Thursday, February 27, 2014

How to Make a Baby Quilt

Since I have been writing about different quilting and sewing projects, I thought it might be fun to undertake a blog post that provides instructions on how to make a quilt. Over the past few years, I have been keeping rather busy making baby quilts. At this point, I think I have lost count. I do enjoy baby quilts for several reasons - most of all because I love celebrating the arrival of new babies. Baby quilts also go together much more quickly than larger quilts and help provide a sense of accomplishment.

The baby quilt pattern that I am about to share is a favorite standby. In part, because it does go together quite quickly. Another reason is that it offers a chance for some fun and creativity with fabric choices. This quilt is commonly referred to as a "Split Nine Patch" or a "Disappearing Nine Patch." Because the dimensions that I will share are for a baby quilt, I call this one a "Baby Split Nine."

The "Baby Split Nine" is a charm pack-friendly quilt. For those of you who may not be as familiar with quilting terms, a charm square is a 5 x 5 inch square of fabric. Many fabric designers put together "charm packs" of about 42 charm squares featuring the different fabrics in a given fabric line. If you find a fabric line that you like, but a charm pack isn't available, you can easily create your own charm pack by purchasing 1/6 of a yard of 7 to 10 different complementary fabrics from a given fabric line and then cutting them down into 5 x 5 inch squares. In the example below, I selected seven different complementary fabrics from the Camp-A-Lot fabric line from Riley Blake. I don't recommend using fewer than 7 different fabrics, because this is a quilt that really does benefit from variety.
Here they are cut into 5x5 inch squares ready to be combined to create the quilt:
Before I go any further, a fabric supply list might be helpful. Here is what you will need:

  • 45 5 x 5 inch squares of fabric. Note that I mentioned above that a typical charm pack only has 42 squares. Not to worry - you can cut 3 additional squares from the fabric that you will use for the inner and outer borders.
  • 1/4 yards of fabric for the inner border
  • 5/8 yards of fabric for the outer border
  • 1/3 yards of fabric for the binding. Hint: you may want to consider selecting a fabric for the back that also would also work as a color/pattern for the binding. If so, you won't need to buy extra fabric for the binding. You can just trim off the extra backing fabric once the quilt has been machine quilted. The choice is yours and really depends on your overall fabric choices. On some occasions, I've used the same color for both the back and the binding. On other occasions, I have used different fabrics for the back and the binding.
  • 1 1/3 yards for the back - the nice thing about this quilt is that its dimensions do not require you to piece the fabric for the back together. 1 1/3 yards allow for adequate overhang on all dimensions.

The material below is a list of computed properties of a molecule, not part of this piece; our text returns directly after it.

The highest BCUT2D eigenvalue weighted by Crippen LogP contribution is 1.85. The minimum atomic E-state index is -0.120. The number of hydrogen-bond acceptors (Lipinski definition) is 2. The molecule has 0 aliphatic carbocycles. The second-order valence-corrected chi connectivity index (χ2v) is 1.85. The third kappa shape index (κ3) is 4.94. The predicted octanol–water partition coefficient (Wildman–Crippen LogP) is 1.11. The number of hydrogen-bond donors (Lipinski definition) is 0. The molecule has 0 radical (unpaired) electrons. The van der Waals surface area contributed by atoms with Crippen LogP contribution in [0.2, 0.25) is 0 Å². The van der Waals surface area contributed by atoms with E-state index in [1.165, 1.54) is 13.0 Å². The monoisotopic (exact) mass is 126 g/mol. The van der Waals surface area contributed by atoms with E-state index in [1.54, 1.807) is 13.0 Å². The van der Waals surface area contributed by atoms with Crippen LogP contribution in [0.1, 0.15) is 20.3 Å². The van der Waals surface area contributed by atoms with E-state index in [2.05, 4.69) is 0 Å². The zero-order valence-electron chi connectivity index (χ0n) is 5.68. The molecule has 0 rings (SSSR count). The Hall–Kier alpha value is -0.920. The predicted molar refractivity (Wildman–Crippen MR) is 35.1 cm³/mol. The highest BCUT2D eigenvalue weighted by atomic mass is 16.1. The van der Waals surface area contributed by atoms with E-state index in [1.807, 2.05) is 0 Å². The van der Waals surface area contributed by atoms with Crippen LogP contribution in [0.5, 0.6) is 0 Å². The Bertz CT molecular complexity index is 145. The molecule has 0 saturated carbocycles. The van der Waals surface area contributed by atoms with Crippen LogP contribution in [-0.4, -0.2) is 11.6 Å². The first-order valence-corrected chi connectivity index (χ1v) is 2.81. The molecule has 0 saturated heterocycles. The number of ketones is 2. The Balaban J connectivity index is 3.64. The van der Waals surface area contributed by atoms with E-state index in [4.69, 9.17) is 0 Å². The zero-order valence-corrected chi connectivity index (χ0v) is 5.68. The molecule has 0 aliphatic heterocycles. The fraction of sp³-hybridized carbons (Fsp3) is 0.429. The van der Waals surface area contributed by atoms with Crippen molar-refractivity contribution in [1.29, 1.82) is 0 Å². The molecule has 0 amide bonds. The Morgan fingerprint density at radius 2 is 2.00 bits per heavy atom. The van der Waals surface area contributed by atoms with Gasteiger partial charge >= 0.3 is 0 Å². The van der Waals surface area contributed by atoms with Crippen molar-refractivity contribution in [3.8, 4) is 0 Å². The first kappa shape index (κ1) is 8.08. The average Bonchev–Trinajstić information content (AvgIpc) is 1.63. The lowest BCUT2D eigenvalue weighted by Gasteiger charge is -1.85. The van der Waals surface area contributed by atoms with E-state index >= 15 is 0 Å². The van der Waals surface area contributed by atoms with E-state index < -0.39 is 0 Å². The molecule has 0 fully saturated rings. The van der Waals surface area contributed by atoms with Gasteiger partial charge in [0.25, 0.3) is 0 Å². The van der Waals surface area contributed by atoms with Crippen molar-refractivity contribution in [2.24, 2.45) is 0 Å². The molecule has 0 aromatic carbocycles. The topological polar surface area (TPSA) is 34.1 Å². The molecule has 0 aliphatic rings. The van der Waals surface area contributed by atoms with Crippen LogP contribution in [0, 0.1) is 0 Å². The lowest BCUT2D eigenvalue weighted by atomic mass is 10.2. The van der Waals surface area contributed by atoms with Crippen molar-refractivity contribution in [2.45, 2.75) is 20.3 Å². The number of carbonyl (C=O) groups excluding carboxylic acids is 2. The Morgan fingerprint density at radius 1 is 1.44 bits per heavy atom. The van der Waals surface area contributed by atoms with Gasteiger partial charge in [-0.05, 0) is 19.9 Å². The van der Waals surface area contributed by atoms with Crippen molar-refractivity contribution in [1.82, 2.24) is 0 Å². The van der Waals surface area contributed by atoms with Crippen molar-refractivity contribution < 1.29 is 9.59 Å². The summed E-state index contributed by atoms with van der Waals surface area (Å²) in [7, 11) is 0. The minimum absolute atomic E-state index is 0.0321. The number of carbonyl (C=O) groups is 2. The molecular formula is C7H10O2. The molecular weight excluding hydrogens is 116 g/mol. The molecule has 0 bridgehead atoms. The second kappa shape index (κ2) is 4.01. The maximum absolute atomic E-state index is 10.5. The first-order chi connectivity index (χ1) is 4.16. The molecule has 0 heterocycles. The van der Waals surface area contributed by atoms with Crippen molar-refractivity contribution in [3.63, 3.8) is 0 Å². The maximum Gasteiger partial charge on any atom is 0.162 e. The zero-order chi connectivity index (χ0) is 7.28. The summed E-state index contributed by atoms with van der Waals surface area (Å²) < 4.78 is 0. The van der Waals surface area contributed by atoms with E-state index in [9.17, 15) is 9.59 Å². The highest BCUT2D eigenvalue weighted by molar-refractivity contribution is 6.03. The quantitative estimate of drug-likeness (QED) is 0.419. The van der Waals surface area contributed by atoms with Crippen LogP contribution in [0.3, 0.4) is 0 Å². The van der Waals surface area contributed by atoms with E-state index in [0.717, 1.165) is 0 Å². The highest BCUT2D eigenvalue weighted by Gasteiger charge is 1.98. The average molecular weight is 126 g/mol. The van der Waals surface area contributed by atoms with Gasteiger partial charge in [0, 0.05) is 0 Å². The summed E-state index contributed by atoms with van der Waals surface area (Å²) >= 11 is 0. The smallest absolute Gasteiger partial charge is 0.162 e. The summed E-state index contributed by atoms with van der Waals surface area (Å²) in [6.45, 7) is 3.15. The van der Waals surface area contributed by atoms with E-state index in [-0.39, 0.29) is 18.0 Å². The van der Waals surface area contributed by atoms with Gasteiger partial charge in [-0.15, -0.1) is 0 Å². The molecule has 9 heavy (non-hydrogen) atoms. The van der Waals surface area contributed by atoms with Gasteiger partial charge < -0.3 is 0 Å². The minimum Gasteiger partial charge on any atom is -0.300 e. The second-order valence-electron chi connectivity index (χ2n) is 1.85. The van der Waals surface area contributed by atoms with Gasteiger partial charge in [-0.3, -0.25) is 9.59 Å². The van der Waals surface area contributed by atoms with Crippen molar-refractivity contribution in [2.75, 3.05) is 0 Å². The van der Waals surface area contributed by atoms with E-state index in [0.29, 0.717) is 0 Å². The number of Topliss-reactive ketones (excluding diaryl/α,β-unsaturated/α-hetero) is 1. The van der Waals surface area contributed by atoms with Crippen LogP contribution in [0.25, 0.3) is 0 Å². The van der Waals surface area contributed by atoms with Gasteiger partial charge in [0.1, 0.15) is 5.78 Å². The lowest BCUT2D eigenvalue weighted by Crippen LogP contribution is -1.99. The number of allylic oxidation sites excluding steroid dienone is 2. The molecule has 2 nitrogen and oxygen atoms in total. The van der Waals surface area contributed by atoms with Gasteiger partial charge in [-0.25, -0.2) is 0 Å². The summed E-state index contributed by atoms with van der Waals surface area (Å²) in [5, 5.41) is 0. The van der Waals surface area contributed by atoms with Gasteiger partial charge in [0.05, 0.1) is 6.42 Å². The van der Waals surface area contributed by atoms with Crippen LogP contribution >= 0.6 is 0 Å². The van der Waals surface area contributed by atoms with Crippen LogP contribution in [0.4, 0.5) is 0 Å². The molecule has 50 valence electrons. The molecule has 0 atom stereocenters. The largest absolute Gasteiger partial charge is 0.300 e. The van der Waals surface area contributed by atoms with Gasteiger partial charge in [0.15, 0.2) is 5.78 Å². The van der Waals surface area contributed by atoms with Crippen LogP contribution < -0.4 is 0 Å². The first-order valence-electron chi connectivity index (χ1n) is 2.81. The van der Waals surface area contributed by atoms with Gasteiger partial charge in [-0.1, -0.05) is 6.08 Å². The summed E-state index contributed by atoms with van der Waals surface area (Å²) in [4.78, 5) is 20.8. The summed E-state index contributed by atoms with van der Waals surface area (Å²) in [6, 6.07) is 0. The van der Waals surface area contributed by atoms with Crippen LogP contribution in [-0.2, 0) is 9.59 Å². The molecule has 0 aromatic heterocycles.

Now, here are the steps to assemble the quilt top:
  • For all sewing, use a 1/4 inch seam.
  • Sew the 45 squares into five nine patch blocks. This is where you want to have fun and just be random in how you arrange the blocks. That being said, if I have a "bigger" print or pattern, I try to place it in one of the four outer corners so that it will stay intact in the next step. With smaller prints, I try to make sure that they aren't always in the same position. Before I start sewing the blocks together, I often set them out on a floor or table for a quick review. Here is how I arranged the blocks for this quilt. You can see how I have moved the patterns around in each block and that some blocks feature more than one square of the same print. 
  • The next step is to cut the blocks into fourths. This is what adds even more variety to this quilt and gives it its distinctive appearance. Here is an example of one block that has been cut into its four equal pieces. After you have cut all five blocks into fourths, you will have 20 small blocks.

  • The next step is to arrange the 20 blocks into four rows of five blocks each. From the pictures below, you can see how the position of the "small" square is rotated as the blocks are sewn together. The second picture illustrates two rows sewn together. Note the ongoing pattern of rotating the individual blocks.
  • Once the blocks have been sewn together, it is time to sew the inner and outer borders to the quilt. 
  • The inner border strips are cut 1 1/2 inches wide. 
  • The outer border strips are cut 5 inches wide.
The following picture illustrates inner border strips that have been cut to 1 1/2 inches x the width of the fabric (WOF) which is about 44 inches.
Here are a few hints for cutting borders. Although they seem fairly benign, they can be a bit tricky and make the sides of the quilt "bow out" if you are not careful. Even though the cut strips will be longer than the sides of your rows of blocks for this quilt, I recommend cutting them to the exact length plus about 1/2 inch. This "extra" can then be trimmed off. For rectangular-shaped quilts, you will obviously have "long" and "short" sides of the quilt. I prefer the look of sewing the borders first to the "long" sides and then to the "short" sides.
  • Measure the length of your quilt at its middle to determine the appropriate length for the "long" sides of the quilt. 
  • Cut the border strips for the "long" sides of the quilt and sew them on (still using a 1/4 inch seam). 
  • Now, measure the width of the quilt at the middle to determine the appropriate length for the "short" sides of the quilt.
  • Cut those strips and sew them to the quilt.
  • Repeat the above steps for the outer border.
Just to make things tricky, here are some things to consider if you are working with fabric an outer border (or any wide border) that has a "direction" to it. The main thing is that you think about which way you want the direction to go. In the case of the quilt I am illustrating here, I chose to have the pattern go across the long sides of the quilt. As such, I cut two 5 inch strips  x the width of the fabric for the "long" sides of the quilt. So that the direction of the fabric would be the same on the short sides of the quilt, I cut the "short" sides along the length of the fabric. To accommodate the dimensions of the quilt, I had to piece them together, but you can get the idea from the pictures here.